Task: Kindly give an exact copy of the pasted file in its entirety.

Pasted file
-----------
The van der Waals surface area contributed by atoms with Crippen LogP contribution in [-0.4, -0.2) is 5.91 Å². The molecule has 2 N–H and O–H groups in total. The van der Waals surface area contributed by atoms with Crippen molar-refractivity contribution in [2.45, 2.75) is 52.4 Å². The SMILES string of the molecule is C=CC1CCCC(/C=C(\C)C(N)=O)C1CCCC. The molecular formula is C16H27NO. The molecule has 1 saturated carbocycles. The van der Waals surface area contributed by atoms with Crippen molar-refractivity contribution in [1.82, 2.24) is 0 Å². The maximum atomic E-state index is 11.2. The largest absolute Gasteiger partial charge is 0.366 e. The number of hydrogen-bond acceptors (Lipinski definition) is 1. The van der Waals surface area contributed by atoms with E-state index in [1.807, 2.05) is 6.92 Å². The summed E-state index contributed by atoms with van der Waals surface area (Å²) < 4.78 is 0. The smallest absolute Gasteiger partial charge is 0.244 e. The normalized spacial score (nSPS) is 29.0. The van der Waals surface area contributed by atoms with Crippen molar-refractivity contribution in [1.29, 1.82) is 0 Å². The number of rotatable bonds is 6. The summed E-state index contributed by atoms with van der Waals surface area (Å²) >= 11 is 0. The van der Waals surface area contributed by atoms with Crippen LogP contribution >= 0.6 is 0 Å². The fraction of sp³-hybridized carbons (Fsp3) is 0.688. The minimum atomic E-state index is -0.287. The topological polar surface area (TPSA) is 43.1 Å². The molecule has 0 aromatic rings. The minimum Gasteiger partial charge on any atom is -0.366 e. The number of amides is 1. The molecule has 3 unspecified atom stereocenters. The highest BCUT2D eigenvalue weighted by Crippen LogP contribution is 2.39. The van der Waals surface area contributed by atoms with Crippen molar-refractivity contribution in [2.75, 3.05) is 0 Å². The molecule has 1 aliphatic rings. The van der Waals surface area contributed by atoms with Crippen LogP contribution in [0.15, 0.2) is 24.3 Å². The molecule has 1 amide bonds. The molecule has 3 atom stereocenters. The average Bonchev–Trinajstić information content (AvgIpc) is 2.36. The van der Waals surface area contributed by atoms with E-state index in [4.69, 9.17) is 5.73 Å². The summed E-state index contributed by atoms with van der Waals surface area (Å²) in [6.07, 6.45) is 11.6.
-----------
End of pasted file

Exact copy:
The van der Waals surface area contributed by atoms with Crippen LogP contribution in [-0.4, -0.2) is 5.91 Å². The molecule has 2 N–H and O–H groups in total. The van der Waals surface area contributed by atoms with Crippen molar-refractivity contribution in [2.45, 2.75) is 52.4 Å². The SMILES string of the molecule is C=CC1CCCC(/C=C(\C)C(N)=O)C1CCCC. The molecular formula is C16H27NO. The molecule has 1 saturated carbocycles. The van der Waals surface area contributed by atoms with Crippen molar-refractivity contribution in [1.82, 2.24) is 0 Å². The maximum atomic E-state index is 11.2. The largest absolute Gasteiger partial charge is 0.366 e. The number of hydrogen-bond acceptors (Lipinski definition) is 1. The van der Waals surface area contributed by atoms with E-state index in [1.807, 2.05) is 6.92 Å². The summed E-state index contributed by atoms with van der Waals surface area (Å²) < 4.78 is 0. The smallest absolute Gasteiger partial charge is 0.244 e. The normalized spacial score (nSPS) is 29.0. The van der Waals surface area contributed by atoms with Crippen molar-refractivity contribution in [1.29, 1.82) is 0 Å². The number of rotatable bonds is 6. The summed E-state index contributed by atoms with van der Waals surface area (Å²) >= 11 is 0. The van der Waals surface area contributed by atoms with Crippen LogP contribution >= 0.6 is 0 Å². The fraction of sp³-hybridized carbons (Fsp3) is 0.688. The minimum atomic E-state index is -0.287. The topological polar surface area (TPSA) is 43.1 Å². The molecule has 0 aromatic rings. The minimum Gasteiger partial charge on any atom is -0.366 e. The number of amides is 1. The molecule has 3 unspecified atom stereocenters. The highest BCUT2D eigenvalue weighted by Crippen LogP contribution is 2.39. The van der Waals surface area contributed by atoms with Crippen molar-refractivity contribution in [2.75, 3.05) is 0 Å². The molecule has 1 aliphatic rings. The van der Waals surface area contributed by atoms with Crippen LogP contribution in [0.15, 0.2) is 24.3 Å². The molecule has 1 amide bonds. The molecule has 3 atom stereocenters. The average Bonchev–Trinajstić information content (AvgIpc) is 2.36. The van der Waals surface area contributed by atoms with E-state index in [4.69, 9.17) is 5.73 Å². The summed E-state index contributed by atoms with van der Waals surface area (Å²) in [6.07, 6.45) is 11.6.